The record loadshedding that has struck the nation with a vengeance these days has compelled the people to stream out into the streets in increasing numbers. In sheer desperation, they have been protesting for the past several days, not peacefully, not even just noisily, but in a riotous manner, demonstrating their anger at the authorities by burning a grid station, vehicles, tyres and buildings, pelting stones and damaging property and blocking main thoroughfares – anything that came their way became their target.
Watching the scenes of violent and rowdy protests in the towns, which have been affected the most, it appears that the entire nation has unleashed its wrath at the government for its listlessness in the face of public suffering. As things threatened to go out of hand, the powers that be woke up to pacify the crowds, with the Prime Minister issuing orders for an immediate release of Rs 11 billion to the Ministry of Petroleum and National Resources to be passed on to the fuel supply and power producing companies to set the electricity generation process rolling.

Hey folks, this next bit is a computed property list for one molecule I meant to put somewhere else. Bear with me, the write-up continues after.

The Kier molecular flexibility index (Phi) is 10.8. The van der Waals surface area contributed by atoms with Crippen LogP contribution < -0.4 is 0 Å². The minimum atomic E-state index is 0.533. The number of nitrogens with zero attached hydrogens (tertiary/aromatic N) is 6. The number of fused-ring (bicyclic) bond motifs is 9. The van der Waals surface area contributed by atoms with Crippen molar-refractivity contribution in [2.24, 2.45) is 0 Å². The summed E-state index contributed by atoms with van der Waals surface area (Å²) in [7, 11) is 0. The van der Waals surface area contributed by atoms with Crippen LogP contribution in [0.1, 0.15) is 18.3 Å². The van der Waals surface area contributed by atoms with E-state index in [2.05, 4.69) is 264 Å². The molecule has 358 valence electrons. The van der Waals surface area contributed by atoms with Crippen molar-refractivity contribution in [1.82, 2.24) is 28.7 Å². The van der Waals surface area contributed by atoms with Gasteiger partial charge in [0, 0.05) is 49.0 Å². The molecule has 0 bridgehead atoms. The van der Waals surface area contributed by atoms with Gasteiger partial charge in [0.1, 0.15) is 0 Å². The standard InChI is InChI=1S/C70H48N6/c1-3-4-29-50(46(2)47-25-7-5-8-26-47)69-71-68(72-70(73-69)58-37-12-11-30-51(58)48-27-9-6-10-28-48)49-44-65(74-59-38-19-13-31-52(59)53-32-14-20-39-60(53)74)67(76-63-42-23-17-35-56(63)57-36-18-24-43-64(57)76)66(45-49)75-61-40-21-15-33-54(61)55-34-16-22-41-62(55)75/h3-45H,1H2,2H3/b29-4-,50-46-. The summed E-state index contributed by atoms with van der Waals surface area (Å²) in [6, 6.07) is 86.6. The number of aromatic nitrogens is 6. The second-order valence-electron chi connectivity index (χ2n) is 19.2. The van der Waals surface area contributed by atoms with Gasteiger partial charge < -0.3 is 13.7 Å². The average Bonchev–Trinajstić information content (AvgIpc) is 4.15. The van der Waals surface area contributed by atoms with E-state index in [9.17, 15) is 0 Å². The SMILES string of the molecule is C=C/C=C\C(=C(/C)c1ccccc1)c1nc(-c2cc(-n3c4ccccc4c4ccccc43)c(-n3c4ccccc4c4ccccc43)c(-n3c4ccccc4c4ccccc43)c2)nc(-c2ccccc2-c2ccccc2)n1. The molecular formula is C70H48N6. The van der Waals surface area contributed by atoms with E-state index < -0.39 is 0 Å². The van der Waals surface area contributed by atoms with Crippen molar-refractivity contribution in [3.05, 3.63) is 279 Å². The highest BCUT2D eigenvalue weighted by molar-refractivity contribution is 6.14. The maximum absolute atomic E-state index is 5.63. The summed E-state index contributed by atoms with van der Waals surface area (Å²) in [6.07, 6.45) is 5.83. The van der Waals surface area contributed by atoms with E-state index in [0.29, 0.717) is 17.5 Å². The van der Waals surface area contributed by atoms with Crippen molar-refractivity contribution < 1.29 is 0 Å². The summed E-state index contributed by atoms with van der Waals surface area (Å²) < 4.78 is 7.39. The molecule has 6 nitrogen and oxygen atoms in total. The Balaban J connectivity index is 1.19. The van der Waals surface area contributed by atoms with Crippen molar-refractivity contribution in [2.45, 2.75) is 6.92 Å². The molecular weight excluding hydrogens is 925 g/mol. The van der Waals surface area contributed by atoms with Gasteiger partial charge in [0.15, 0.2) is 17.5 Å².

With the shortfall between production and consumption crossing 8,000MW and resulting in shutdowns of between 14 and 20 hours, it would have been unrealistic to expect that the situation would remain calm, even though many a critic has been taunting the Pakistanis with words like a “sleeping nation”. An outraged PML-N President Mian Nawaz Sharif not only assured the people that his party was with them, but also called upon the party workers to come out and join them in their protests. He asked for a timeframe for overcoming the power gap.
Inside the National Assembly, both the PML-N and MQM lodged their strong protests and staged a walkout on Monday. Latest news indicates that all the PML-Q Federal Ministers have handed their resignations from the cabinet to their party head, as a show of dissatisfaction at the frustrating government failure to make this basic facility available to the people.
It is a moment of serious reflection. The government is proving a disastrous failure in every field of its responsibility. Experts believe that given the will the power gap could have been bridged by now. Had the old generating units replaced or repaired, work on the planned power stations started and the hydel potential even partially utilised, the nation would not have been suffering from the woes of blackouts. The criminal neglect in ignoring the construction of big water reservoirs at suitable sites like Kalabagh is a major reason for the lack as well as high cost of electricity.
National interests and, indeed, common sense demand that setting aside provincial and parochial biases, the Kalabagh Dam project is taken up without delay. The help of the Chinese, who are reportedly ready to augment our hydel production capacity, should be immediately sought. And work must begin straightaway on laying the required infrastructure for receiving natural gas from Iran.